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Is $\large{\lim_{x \to a}f(x)=L}$ The same as saying "one can get $\large{f(x)}$ as close as imaginable to $\large{L}$, by setting $\large{x}$ close enough to $\large{a}$" and vice versa "one can get $\large{x}$ as imaginable to $\large{a}$ by setting $\large{f(x)}$ close enough to $\large{L}$"?

Sorry if obvious questions, but I need to understand this before i can grasp the epsilon delta definition of a limit.

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  • $\begingroup$ I don't think "as close as you like by setting $x$ close enough to $a$" really captures $f(x) \to L$, because that to me sounds like "for each $\epsilon>0$ there's some $x$ close to $a$ such that $f(x)$ is within $\epsilon$ of $L$". But you need $f(x)$ close to $L$ on a neighbourhood of $a$ for the definition of $f(x)\to L$ to hold. $\endgroup$ May 25, 2015 at 8:15
  • $\begingroup$ But does it not follow, for example in the case of $\large{\lim_{x \to a}f(x)=L}$, that if you can get f(x) to +-$\epsilon$ of L by setting x close enough to a, then if you set x closer to a, every function evaluated at those x'es will be within $\epsilon$ of f(x). So what i'm basically trying to ask is if it's not wrong, to define the limit the way i did. $\endgroup$ May 25, 2015 at 8:47
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    $\begingroup$ No, that doesn't follow. Say $x<y<a$. It's possible that $f(x)$ is within $\epsilon$ of $L$ but $f(y)$ isn't, even in the case $f(x) \to L$. $\endgroup$ May 25, 2015 at 11:55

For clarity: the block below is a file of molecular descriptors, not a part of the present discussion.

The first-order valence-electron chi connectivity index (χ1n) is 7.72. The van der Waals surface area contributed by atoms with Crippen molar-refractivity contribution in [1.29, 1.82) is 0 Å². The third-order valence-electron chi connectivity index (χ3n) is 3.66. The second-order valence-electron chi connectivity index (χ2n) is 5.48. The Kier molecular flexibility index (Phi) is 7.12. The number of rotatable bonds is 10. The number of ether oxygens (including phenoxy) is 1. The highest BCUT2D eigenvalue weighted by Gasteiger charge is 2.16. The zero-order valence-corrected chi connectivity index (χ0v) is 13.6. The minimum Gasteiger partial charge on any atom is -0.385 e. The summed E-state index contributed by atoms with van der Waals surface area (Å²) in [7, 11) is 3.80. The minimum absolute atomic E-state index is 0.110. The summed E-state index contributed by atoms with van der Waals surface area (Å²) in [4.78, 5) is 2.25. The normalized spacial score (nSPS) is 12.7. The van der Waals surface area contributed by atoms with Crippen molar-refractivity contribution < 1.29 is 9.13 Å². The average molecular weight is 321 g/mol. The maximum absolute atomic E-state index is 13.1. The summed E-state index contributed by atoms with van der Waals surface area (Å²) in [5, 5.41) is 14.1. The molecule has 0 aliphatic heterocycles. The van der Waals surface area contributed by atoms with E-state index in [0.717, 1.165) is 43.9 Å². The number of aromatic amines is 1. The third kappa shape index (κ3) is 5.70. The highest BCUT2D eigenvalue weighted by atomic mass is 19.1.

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    $\begingroup$ hmm, yes i think i see what you are saying. You have to say(given that a limit exists) that for every possible $\epsilon$ range around L there exists some range around x, such that every x within that range evaluates to f(x) that is within $\epsilon$ . Right? $\endgroup$ May 25, 2015 at 12:13
  • $\begingroup$ Yes, that's it exactly. $\endgroup$ May 25, 2015 at 12:17

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In your case, roughly speaking you could say "one can get $f(x)$ as close as imaginable to $L$, by setting $x$ close enough to $a$". About the second statement, it is not right, since there may be values of $x$ for which $f(x)=L$ but $x\neq a$, or $x$ is "very far" from $a$. For example, think of the constant function $f(x)=L$. Then, $$ f(0)=L = \lim_{x\to 50} f(x). $$

Here $a=50$, but $f(x)$ approaching $L$ does not mean $x$ approaches $50$; this is more related to injectivity of the function.

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